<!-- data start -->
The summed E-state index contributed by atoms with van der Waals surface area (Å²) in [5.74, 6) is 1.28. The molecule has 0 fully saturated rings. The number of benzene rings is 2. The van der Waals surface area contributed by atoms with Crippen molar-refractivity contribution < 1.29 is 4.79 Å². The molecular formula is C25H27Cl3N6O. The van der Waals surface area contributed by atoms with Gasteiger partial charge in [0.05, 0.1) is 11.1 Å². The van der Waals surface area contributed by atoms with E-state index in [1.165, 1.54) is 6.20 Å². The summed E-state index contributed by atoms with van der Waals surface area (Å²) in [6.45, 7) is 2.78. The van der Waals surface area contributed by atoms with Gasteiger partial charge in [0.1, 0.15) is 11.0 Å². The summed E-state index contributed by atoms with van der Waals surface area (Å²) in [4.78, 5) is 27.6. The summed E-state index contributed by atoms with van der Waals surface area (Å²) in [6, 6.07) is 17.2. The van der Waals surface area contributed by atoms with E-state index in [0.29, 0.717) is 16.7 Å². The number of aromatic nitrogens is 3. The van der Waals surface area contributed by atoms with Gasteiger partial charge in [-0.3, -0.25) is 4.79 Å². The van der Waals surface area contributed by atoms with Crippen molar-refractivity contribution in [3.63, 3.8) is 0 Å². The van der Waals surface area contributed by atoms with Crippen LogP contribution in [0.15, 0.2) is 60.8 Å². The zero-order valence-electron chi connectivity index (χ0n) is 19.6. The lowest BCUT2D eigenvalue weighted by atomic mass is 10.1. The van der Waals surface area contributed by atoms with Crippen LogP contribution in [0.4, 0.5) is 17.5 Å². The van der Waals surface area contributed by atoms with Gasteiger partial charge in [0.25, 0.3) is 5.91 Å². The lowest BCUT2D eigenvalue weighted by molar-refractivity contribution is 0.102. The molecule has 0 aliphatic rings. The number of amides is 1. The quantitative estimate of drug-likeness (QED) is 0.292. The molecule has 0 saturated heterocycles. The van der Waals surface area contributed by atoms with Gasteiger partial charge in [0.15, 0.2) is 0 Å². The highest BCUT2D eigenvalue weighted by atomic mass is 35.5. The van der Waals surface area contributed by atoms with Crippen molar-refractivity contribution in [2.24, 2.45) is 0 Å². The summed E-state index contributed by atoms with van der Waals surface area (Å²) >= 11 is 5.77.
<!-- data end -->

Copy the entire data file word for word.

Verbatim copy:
The summed E-state index contributed by atoms with van der Waals surface area (Å²) in [5.74, 6) is 1.28. The molecule has 0 fully saturated rings. The number of benzene rings is 2. The van der Waals surface area contributed by atoms with Crippen molar-refractivity contribution < 1.29 is 4.79 Å². The molecular formula is C25H27Cl3N6O. The van der Waals surface area contributed by atoms with Gasteiger partial charge in [0.05, 0.1) is 11.1 Å². The van der Waals surface area contributed by atoms with E-state index in [1.165, 1.54) is 6.20 Å². The summed E-state index contributed by atoms with van der Waals surface area (Å²) in [6.45, 7) is 2.78. The van der Waals surface area contributed by atoms with Gasteiger partial charge in [0.1, 0.15) is 11.0 Å². The summed E-state index contributed by atoms with van der Waals surface area (Å²) in [4.78, 5) is 27.6. The summed E-state index contributed by atoms with van der Waals surface area (Å²) in [6, 6.07) is 17.2. The van der Waals surface area contributed by atoms with E-state index in [0.29, 0.717) is 16.7 Å². The number of aromatic nitrogens is 3. The van der Waals surface area contributed by atoms with Gasteiger partial charge in [-0.3, -0.25) is 4.79 Å². The van der Waals surface area contributed by atoms with Crippen molar-refractivity contribution in [3.63, 3.8) is 0 Å². The van der Waals surface area contributed by atoms with Crippen LogP contribution in [0.15, 0.2) is 60.8 Å². The zero-order valence-electron chi connectivity index (χ0n) is 19.6. The lowest BCUT2D eigenvalue weighted by atomic mass is 10.1. The van der Waals surface area contributed by atoms with Crippen LogP contribution in [0.4, 0.5) is 17.5 Å². The van der Waals surface area contributed by atoms with Gasteiger partial charge in [0.25, 0.3) is 5.91 Å². The lowest BCUT2D eigenvalue weighted by molar-refractivity contribution is 0.102. The molecule has 0 aliphatic rings. The number of amides is 1. The quantitative estimate of drug-likeness (QED) is 0.292. The molecule has 0 saturated heterocycles. The van der Waals surface area contributed by atoms with Gasteiger partial charge in [0.15, 0.2) is 0 Å². The highest BCUT2D eigenvalue weighted by atomic mass is 35.5. The van der Waals surface area contributed by atoms with Crippen molar-refractivity contribution in [2.24, 2.45) is 0 Å². The summed E-state index contributed by atoms with van der Waals surface area (Å²) >= 11 is 5.77.